A recent study out of the University of Michigan found a correlation between sleep and aggressive or bullying behavior in urban school age children. The study included the parents and teachers of 341 children living in areas classified as urban.  The parents and teachers assessed the children’s behavior while researchers studied the children’s sleep patterns and the data was compared to reveal the following:

  • 32% of the children were classified by a parent or teacher as having a conduct problem.
  • 12% were classified as demonstrating bullying behavior
  • 17% received disciplinary action at least twice from teachers for their behavior
  • 23% were noted as snoring more than half the time they sleep. Snoring is an indication of sleep-disordered breathing
  • Higher rate (30% vs. 14%) of sleep-disordered breathing in children classified by a parent or teacher as aggressive or exhibiting bullying behavior.

The most surprising finding was that snoring was not the cause of the aggressive behavior. Rather it was the daytime sleepiness that was causing it. This particular study was not designed to look at the cause of the daytime sleepiness as the result was a surprise even to the researchers. While the cause and effect cannot be directly proven, results of a recent study indicate a correlation between sleep and aggressive or bullying behavior in urban school age children.What can parents do to help their children get high quality sleep?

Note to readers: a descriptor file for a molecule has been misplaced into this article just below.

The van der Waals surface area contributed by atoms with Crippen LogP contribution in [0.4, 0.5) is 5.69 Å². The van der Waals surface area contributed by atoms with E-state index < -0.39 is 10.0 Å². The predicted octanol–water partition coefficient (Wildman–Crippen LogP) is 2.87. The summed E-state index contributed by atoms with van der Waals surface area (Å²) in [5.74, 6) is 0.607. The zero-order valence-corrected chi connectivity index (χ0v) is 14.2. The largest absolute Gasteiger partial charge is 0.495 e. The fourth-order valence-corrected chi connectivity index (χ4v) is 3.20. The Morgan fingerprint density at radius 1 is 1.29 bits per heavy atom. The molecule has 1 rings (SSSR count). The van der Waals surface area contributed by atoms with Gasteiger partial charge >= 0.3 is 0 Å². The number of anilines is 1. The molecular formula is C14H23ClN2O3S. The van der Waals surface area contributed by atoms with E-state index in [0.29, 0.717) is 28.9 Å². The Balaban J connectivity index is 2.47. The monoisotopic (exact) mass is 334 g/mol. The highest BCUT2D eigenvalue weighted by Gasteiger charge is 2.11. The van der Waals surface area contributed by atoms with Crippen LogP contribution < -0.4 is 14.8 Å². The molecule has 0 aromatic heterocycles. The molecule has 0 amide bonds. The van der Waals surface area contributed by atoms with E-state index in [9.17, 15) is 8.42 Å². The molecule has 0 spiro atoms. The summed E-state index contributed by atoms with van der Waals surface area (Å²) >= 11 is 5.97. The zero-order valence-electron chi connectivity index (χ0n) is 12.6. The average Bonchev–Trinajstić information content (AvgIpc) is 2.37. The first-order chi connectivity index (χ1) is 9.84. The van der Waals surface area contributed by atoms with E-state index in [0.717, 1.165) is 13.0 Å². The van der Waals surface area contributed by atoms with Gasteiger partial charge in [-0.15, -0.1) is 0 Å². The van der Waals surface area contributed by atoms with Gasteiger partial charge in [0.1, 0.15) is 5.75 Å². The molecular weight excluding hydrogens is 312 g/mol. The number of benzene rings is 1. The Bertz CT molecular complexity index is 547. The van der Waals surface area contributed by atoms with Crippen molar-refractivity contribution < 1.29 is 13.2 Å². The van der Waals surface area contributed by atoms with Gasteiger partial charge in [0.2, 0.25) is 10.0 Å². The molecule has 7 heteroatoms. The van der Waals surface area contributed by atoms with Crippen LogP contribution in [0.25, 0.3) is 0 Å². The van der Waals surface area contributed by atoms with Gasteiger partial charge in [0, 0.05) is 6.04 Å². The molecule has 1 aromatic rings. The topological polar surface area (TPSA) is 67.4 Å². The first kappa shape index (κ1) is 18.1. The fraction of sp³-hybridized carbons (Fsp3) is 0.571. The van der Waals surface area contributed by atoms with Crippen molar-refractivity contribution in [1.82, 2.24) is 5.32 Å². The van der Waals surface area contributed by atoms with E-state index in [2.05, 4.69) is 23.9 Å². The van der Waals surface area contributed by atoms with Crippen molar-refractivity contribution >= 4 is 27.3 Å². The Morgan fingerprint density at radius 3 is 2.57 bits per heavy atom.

• Environmental:  Provide a space conducive to sleep by not having televisions, computers and video games in the room with the child. Providing a night light in their room or the hallway outside their room will help them feel safe. Soft music will help them get and stay asleep just as it helps adults.
  • Behavioral:  Setting a bedtime routine that is followed by all caregivers eliminates stress and provides security and comfort to the child. A warm bath and quiet reading time are as relaxing to kids as they are for adults. Children don’t all have the same sleep pattern or schedule. Understanding one child sleeps 6pm to 6am and another sleeps 8pm – 6am are important observations in establishing a routine unique to each child.
  • Sleep Disorder:  If you have created an environment and routine conducive to sleep for your child and they continue to struggle, it may be time to consult their doctor.


At Valley Sleep Center it is our mission for the entire family to get quality sleep. We hope this information helps educate on the relationship of sleep and behavior. Sweet dreams!

About Valley Sleep Center:

Since 2002, Valley Sleep Center, accredited by the American Academy of Sleep Medicine, has provided Arizona with diagnostic sleep disorder testing in a home-like atmosphere, ensuring a comfortable, relaxing experience for patients.  Their Board Certified Sleep Medicine Specialists consist of experienced and knowledgeable physicians who provide expert advice across a multitude of sleep related disorders including insomnia, sleep apnea, snoring, excessive daytime sleepiness, hypertension, sleepwalking, and pediatric sleep problems.  They accept most insurance plans as well as Medicare.  For more information contact Lauri Leadley at 480-830-3900; https://valleysleepcenter.com.

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